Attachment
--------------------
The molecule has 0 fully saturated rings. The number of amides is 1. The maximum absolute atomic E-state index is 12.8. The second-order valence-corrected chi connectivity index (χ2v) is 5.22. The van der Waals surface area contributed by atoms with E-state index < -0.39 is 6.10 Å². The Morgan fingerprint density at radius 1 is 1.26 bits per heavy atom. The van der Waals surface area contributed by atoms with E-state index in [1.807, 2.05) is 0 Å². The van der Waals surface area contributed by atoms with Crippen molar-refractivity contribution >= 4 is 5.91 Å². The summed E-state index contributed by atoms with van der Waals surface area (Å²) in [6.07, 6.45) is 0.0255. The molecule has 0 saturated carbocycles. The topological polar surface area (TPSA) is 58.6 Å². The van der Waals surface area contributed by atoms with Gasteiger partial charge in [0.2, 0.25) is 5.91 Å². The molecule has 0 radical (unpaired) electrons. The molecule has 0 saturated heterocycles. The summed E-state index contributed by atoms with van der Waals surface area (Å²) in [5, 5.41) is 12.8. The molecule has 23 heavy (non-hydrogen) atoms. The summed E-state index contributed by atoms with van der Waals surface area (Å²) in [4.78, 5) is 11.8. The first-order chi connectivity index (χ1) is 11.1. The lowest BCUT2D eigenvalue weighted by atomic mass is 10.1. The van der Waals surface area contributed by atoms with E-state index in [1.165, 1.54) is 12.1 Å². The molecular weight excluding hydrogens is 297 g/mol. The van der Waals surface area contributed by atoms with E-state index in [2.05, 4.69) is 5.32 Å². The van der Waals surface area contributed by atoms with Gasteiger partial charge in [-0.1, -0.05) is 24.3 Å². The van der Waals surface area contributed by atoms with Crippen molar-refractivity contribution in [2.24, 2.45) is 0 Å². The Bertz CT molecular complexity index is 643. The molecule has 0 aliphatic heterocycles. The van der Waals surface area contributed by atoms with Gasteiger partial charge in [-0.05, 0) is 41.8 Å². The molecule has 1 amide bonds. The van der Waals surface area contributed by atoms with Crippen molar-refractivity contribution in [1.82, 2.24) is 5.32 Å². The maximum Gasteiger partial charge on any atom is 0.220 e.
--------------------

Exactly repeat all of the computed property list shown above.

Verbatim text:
The molecule has 0 fully saturated rings. The number of amides is 1. The maximum absolute atomic E-state index is 12.8. The second-order valence-corrected chi connectivity index (χ2v) is 5.22. The van der Waals surface area contributed by atoms with E-state index < -0.39 is 6.10 Å². The Morgan fingerprint density at radius 1 is 1.26 bits per heavy atom. The van der Waals surface area contributed by atoms with E-state index in [1.807, 2.05) is 0 Å². The van der Waals surface area contributed by atoms with Crippen molar-refractivity contribution >= 4 is 5.91 Å². The summed E-state index contributed by atoms with van der Waals surface area (Å²) in [6.07, 6.45) is 0.0255. The molecule has 0 saturated carbocycles. The topological polar surface area (TPSA) is 58.6 Å². The van der Waals surface area contributed by atoms with Gasteiger partial charge in [0.2, 0.25) is 5.91 Å². The molecule has 0 radical (unpaired) electrons. The molecule has 0 saturated heterocycles. The summed E-state index contributed by atoms with van der Waals surface area (Å²) in [5, 5.41) is 12.8. The molecule has 23 heavy (non-hydrogen) atoms. The summed E-state index contributed by atoms with van der Waals surface area (Å²) in [4.78, 5) is 11.8. The first-order chi connectivity index (χ1) is 11.1. The lowest BCUT2D eigenvalue weighted by atomic mass is 10.1. The van der Waals surface area contributed by atoms with E-state index in [1.165, 1.54) is 12.1 Å². The molecular weight excluding hydrogens is 297 g/mol. The van der Waals surface area contributed by atoms with E-state index in [2.05, 4.69) is 5.32 Å². The van der Waals surface area contributed by atoms with Gasteiger partial charge in [-0.1, -0.05) is 24.3 Å². The van der Waals surface area contributed by atoms with Crippen molar-refractivity contribution in [2.24, 2.45) is 0 Å². The Bertz CT molecular complexity index is 643. The molecule has 0 aliphatic heterocycles. The van der Waals surface area contributed by atoms with Gasteiger partial charge in [-0.05, 0) is 41.8 Å². The molecule has 1 amide bonds. The van der Waals surface area contributed by atoms with Crippen molar-refractivity contribution in [1.82, 2.24) is 5.32 Å². The maximum Gasteiger partial charge on any atom is 0.220 e.